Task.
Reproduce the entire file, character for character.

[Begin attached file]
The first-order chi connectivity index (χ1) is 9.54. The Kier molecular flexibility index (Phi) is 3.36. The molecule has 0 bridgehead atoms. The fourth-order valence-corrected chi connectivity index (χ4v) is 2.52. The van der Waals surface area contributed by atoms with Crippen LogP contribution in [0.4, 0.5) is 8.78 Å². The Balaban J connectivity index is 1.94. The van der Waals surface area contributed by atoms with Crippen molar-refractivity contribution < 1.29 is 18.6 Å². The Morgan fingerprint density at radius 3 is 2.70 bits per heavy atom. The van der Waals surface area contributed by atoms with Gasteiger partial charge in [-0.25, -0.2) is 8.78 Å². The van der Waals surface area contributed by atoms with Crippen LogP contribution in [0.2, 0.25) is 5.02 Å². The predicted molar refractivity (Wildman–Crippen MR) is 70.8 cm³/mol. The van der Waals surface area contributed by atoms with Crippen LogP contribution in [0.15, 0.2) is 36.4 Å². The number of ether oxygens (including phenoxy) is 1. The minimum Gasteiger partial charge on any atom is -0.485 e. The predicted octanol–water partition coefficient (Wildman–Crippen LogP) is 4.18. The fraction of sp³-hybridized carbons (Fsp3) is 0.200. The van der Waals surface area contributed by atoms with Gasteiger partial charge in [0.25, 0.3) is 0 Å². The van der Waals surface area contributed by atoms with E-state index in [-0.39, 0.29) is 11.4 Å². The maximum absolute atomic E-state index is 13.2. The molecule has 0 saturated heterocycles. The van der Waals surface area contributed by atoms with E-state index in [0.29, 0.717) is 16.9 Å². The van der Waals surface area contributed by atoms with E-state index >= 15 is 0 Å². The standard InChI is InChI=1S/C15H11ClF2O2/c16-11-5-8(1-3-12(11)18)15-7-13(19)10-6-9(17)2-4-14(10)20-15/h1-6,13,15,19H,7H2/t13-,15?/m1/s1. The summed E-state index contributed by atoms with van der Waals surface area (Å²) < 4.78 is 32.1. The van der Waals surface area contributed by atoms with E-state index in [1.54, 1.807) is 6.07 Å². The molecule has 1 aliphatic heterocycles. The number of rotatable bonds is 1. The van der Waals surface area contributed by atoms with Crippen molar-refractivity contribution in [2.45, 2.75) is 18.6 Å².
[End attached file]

The first-order chi connectivity index (χ1) is 9.54. The Kier molecular flexibility index (Phi) is 3.36. The molecule has 0 bridgehead atoms. The fourth-order valence-corrected chi connectivity index (χ4v) is 2.52. The van der Waals surface area contributed by atoms with Crippen LogP contribution in [0.4, 0.5) is 8.78 Å². The Balaban J connectivity index is 1.94. The van der Waals surface area contributed by atoms with Crippen molar-refractivity contribution < 1.29 is 18.6 Å². The Morgan fingerprint density at radius 3 is 2.70 bits per heavy atom. The van der Waals surface area contributed by atoms with Gasteiger partial charge in [-0.25, -0.2) is 8.78 Å². The van der Waals surface area contributed by atoms with Crippen LogP contribution in [0.2, 0.25) is 5.02 Å². The predicted molar refractivity (Wildman–Crippen MR) is 70.8 cm³/mol. The van der Waals surface area contributed by atoms with Crippen LogP contribution in [0.15, 0.2) is 36.4 Å². The number of ether oxygens (including phenoxy) is 1. The minimum Gasteiger partial charge on any atom is -0.485 e. The predicted octanol–water partition coefficient (Wildman–Crippen LogP) is 4.18. The fraction of sp³-hybridized carbons (Fsp3) is 0.200. The van der Waals surface area contributed by atoms with Gasteiger partial charge in [0.25, 0.3) is 0 Å². The van der Waals surface area contributed by atoms with E-state index in [-0.39, 0.29) is 11.4 Å². The maximum absolute atomic E-state index is 13.2. The molecule has 0 saturated heterocycles. The van der Waals surface area contributed by atoms with E-state index in [0.29, 0.717) is 16.9 Å². The van der Waals surface area contributed by atoms with E-state index >= 15 is 0 Å². The standard InChI is InChI=1S/C15H11ClF2O2/c16-11-5-8(1-3-12(11)18)15-7-13(19)10-6-9(17)2-4-14(10)20-15/h1-6,13,15,19H,7H2/t13-,15?/m1/s1. The summed E-state index contributed by atoms with van der Waals surface area (Å²) < 4.78 is 32.1. The van der Waals surface area contributed by atoms with E-state index in [1.54, 1.807) is 6.07 Å². The molecule has 1 aliphatic heterocycles. The number of rotatable bonds is 1. The van der Waals surface area contributed by atoms with Crippen molar-refractivity contribution in [2.45, 2.75) is 18.6 Å².